The juice from the Aloe genus of plants characterized by their spiny leaves. Examples of these lily-like plants include: Aloe vera (True aloe or common aloe); Aloe vulgaris (Barbados aloes), A.sinuta, A. socotrina (Socotrine or Bombay aloes), and A. capensis (Cape aloes). Heating the juice produces a thick, dark brown resin that has been used as a varnish to protect gilding. Aloes has also been heated to dryness to produce a brown residue that is ground to form a pigment. It contains barbaloin and small amounts of the C-glycoside of aloe-emodin (White 1986). Aloes was also used as a dye forming a yellowish brown color on wool or pale gray on cotton with an alumina mordant.
Synonyms and Related Terms
socotrine aloes; hepatic aloes; Caballine aloes; Aloe vera (True aloe or common aloe); Aloe vulgaris (Barbados aloes); A.sinuta; A. socotrina (Socotrine or Bombay aloes); A. capensis (Cape aloes).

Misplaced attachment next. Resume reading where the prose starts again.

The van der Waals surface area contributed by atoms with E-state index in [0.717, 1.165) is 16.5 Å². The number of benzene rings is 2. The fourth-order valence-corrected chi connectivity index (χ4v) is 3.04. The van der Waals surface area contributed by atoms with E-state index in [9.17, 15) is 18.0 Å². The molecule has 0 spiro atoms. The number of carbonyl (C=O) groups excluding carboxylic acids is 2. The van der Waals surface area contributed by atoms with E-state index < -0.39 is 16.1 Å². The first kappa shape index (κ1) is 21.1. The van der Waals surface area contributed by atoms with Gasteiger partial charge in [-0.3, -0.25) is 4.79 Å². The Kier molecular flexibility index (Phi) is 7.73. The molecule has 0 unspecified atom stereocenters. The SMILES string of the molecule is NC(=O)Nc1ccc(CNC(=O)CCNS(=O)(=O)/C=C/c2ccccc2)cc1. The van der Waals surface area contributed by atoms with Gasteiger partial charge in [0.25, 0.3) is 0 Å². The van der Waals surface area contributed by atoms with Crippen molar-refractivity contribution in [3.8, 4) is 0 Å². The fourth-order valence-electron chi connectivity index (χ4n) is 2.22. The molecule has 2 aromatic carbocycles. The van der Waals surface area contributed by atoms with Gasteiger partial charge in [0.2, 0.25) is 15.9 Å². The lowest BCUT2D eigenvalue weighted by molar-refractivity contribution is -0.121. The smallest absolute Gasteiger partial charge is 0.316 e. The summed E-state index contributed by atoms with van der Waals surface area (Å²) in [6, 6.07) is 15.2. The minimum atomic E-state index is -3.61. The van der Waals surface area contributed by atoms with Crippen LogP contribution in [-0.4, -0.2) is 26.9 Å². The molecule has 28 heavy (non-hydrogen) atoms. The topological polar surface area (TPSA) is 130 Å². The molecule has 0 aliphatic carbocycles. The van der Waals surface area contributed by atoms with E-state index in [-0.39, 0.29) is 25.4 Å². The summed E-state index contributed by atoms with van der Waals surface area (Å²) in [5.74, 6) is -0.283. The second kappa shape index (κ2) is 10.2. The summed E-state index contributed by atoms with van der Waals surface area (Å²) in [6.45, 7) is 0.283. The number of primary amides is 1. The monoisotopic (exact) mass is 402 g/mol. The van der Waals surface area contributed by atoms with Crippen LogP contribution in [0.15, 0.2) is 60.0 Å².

Soluble in hot water, alcohol, ether and essential oils.
Aloe has a bitter flavor and strong odor.
R.White "Brown and Black Organic Glazes, Pigments and Paints" National Gallery Technical Bulletin, 10:58-71, 1986.
Sources Checked for Data in Record
- Wikipedia, the free encyclopedia, at http://www.wikipedia.com Comment: Aloe: species list at http://en.wikipedia.org/wiki/List_of_Aloe_species
- G.S.Brady, Materials Handbook, McGraw-Hill Book Co., New York, 1971 Comment: p. 671
- Encyclopedia Britannica, http://www.britannica.com Comment: Aloe" from Encyclopædia Britannica Premium Service. [Accessed May 8, 2003].
- Dictionary of Building Preservation, Ward Bucher, ed., John Wiley & Sons, Inc., New York City, 1996
- F. Crace-Calvert, Dyeing and Calico Printing, Palmer & Howe, London, 1876 Comment: p.278
- CRC Handbook of Chemistry and Physics, Robert Weast (ed.), CRC Press, Boca Raton, Florida, v. 61, 1980 Comment: ref. index=1.619